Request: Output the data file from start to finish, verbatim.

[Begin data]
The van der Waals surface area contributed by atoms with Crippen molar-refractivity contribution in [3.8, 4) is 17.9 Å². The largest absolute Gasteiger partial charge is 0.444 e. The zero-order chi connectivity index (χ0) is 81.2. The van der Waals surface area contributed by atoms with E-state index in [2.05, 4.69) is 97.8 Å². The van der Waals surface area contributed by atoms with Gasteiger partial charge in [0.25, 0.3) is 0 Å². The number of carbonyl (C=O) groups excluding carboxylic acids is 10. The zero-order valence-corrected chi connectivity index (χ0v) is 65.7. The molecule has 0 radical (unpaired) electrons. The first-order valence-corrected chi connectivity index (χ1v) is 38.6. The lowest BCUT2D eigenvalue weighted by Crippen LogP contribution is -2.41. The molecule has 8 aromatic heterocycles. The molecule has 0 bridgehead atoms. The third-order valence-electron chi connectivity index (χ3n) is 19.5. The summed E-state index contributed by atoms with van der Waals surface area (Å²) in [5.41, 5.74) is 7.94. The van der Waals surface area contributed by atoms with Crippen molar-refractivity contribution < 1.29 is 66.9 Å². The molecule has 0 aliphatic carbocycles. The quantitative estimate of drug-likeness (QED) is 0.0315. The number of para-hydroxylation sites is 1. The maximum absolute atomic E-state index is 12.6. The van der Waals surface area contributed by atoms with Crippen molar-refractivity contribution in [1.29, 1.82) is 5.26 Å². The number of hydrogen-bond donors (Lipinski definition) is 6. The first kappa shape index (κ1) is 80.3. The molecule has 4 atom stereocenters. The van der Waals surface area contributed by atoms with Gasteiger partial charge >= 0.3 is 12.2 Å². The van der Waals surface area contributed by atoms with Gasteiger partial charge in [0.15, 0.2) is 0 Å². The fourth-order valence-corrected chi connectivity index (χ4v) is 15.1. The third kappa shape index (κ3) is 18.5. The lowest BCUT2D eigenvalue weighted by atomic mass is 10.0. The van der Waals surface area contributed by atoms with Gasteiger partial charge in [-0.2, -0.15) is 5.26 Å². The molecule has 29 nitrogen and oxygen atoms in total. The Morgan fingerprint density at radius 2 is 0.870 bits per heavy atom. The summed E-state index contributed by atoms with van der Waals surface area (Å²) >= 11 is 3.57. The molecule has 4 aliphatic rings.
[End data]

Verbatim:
The van der Waals surface area contributed by atoms with Crippen molar-refractivity contribution in [3.8, 4) is 17.9 Å². The largest absolute Gasteiger partial charge is 0.444 e. The zero-order chi connectivity index (χ0) is 81.2. The van der Waals surface area contributed by atoms with E-state index in [2.05, 4.69) is 97.8 Å². The van der Waals surface area contributed by atoms with Gasteiger partial charge in [0.25, 0.3) is 0 Å². The number of carbonyl (C=O) groups excluding carboxylic acids is 10. The zero-order valence-corrected chi connectivity index (χ0v) is 65.7. The molecule has 0 radical (unpaired) electrons. The first-order valence-corrected chi connectivity index (χ1v) is 38.6. The lowest BCUT2D eigenvalue weighted by Crippen LogP contribution is -2.41. The molecule has 8 aromatic heterocycles. The molecule has 0 bridgehead atoms. The third-order valence-electron chi connectivity index (χ3n) is 19.5. The summed E-state index contributed by atoms with van der Waals surface area (Å²) in [5.41, 5.74) is 7.94. The van der Waals surface area contributed by atoms with Crippen molar-refractivity contribution < 1.29 is 66.9 Å². The molecule has 0 aliphatic carbocycles. The quantitative estimate of drug-likeness (QED) is 0.0315. The number of para-hydroxylation sites is 1. The maximum absolute atomic E-state index is 12.6. The van der Waals surface area contributed by atoms with Crippen molar-refractivity contribution in [1.29, 1.82) is 5.26 Å². The number of hydrogen-bond donors (Lipinski definition) is 6. The first kappa shape index (κ1) is 80.3. The molecule has 4 atom stereocenters. The van der Waals surface area contributed by atoms with Gasteiger partial charge >= 0.3 is 12.2 Å². The van der Waals surface area contributed by atoms with Gasteiger partial charge in [0.15, 0.2) is 0 Å². The fourth-order valence-corrected chi connectivity index (χ4v) is 15.1. The third kappa shape index (κ3) is 18.5. The lowest BCUT2D eigenvalue weighted by atomic mass is 10.0. The van der Waals surface area contributed by atoms with Gasteiger partial charge in [-0.2, -0.15) is 5.26 Å². The molecule has 29 nitrogen and oxygen atoms in total. The Morgan fingerprint density at radius 2 is 0.870 bits per heavy atom. The summed E-state index contributed by atoms with van der Waals surface area (Å²) >= 11 is 3.57. The molecule has 4 aliphatic rings.